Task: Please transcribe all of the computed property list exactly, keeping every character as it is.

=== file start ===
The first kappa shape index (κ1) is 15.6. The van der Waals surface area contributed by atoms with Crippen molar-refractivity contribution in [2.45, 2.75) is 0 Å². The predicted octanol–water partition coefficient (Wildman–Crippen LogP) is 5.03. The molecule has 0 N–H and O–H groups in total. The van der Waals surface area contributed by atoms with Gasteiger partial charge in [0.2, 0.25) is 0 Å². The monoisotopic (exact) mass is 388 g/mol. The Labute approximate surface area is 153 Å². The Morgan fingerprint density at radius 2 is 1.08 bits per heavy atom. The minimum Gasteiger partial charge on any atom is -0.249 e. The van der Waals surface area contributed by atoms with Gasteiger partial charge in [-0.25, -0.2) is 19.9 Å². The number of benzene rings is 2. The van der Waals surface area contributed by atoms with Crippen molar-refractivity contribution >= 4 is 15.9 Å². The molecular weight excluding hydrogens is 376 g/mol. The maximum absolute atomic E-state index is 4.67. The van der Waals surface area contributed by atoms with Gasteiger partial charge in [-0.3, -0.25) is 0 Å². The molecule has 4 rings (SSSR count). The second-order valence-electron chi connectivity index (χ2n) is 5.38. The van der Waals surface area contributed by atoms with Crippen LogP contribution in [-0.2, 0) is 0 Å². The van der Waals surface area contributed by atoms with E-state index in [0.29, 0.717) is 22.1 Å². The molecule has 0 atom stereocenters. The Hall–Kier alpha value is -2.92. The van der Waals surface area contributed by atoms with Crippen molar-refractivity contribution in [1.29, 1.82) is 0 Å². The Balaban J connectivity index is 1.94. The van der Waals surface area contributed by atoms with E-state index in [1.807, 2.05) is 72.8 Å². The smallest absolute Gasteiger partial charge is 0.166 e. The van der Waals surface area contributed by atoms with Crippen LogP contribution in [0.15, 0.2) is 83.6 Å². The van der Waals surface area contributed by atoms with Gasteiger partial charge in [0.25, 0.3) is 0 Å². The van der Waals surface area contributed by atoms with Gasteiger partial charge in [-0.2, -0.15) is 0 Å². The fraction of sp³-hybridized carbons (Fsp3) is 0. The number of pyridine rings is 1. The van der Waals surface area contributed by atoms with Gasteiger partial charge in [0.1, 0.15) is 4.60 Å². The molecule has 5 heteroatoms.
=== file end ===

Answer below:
The first kappa shape index (κ1) is 15.6. The van der Waals surface area contributed by atoms with Crippen molar-refractivity contribution in [2.45, 2.75) is 0 Å². The predicted octanol–water partition coefficient (Wildman–Crippen LogP) is 5.03. The molecule has 0 N–H and O–H groups in total. The van der Waals surface area contributed by atoms with Gasteiger partial charge in [0.2, 0.25) is 0 Å². The monoisotopic (exact) mass is 388 g/mol. The Labute approximate surface area is 153 Å². The Morgan fingerprint density at radius 2 is 1.08 bits per heavy atom. The minimum Gasteiger partial charge on any atom is -0.249 e. The van der Waals surface area contributed by atoms with Gasteiger partial charge in [-0.25, -0.2) is 19.9 Å². The number of benzene rings is 2. The van der Waals surface area contributed by atoms with Crippen molar-refractivity contribution >= 4 is 15.9 Å². The molecular weight excluding hydrogens is 376 g/mol. The maximum absolute atomic E-state index is 4.67. The van der Waals surface area contributed by atoms with Gasteiger partial charge in [-0.3, -0.25) is 0 Å². The molecule has 4 rings (SSSR count). The second-order valence-electron chi connectivity index (χ2n) is 5.38. The van der Waals surface area contributed by atoms with Crippen LogP contribution in [-0.2, 0) is 0 Å². The van der Waals surface area contributed by atoms with E-state index in [0.29, 0.717) is 22.1 Å². The molecule has 0 atom stereocenters. The Hall–Kier alpha value is -2.92. The van der Waals surface area contributed by atoms with Crippen molar-refractivity contribution in [1.29, 1.82) is 0 Å². The Balaban J connectivity index is 1.94. The van der Waals surface area contributed by atoms with E-state index in [1.807, 2.05) is 72.8 Å². The smallest absolute Gasteiger partial charge is 0.166 e. The van der Waals surface area contributed by atoms with Crippen LogP contribution in [0.15, 0.2) is 83.6 Å². The van der Waals surface area contributed by atoms with Gasteiger partial charge in [0.25, 0.3) is 0 Å². The van der Waals surface area contributed by atoms with Gasteiger partial charge in [-0.2, -0.15) is 0 Å². The fraction of sp³-hybridized carbons (Fsp3) is 0. The number of pyridine rings is 1. The van der Waals surface area contributed by atoms with Gasteiger partial charge in [0.1, 0.15) is 4.60 Å². The molecule has 5 heteroatoms.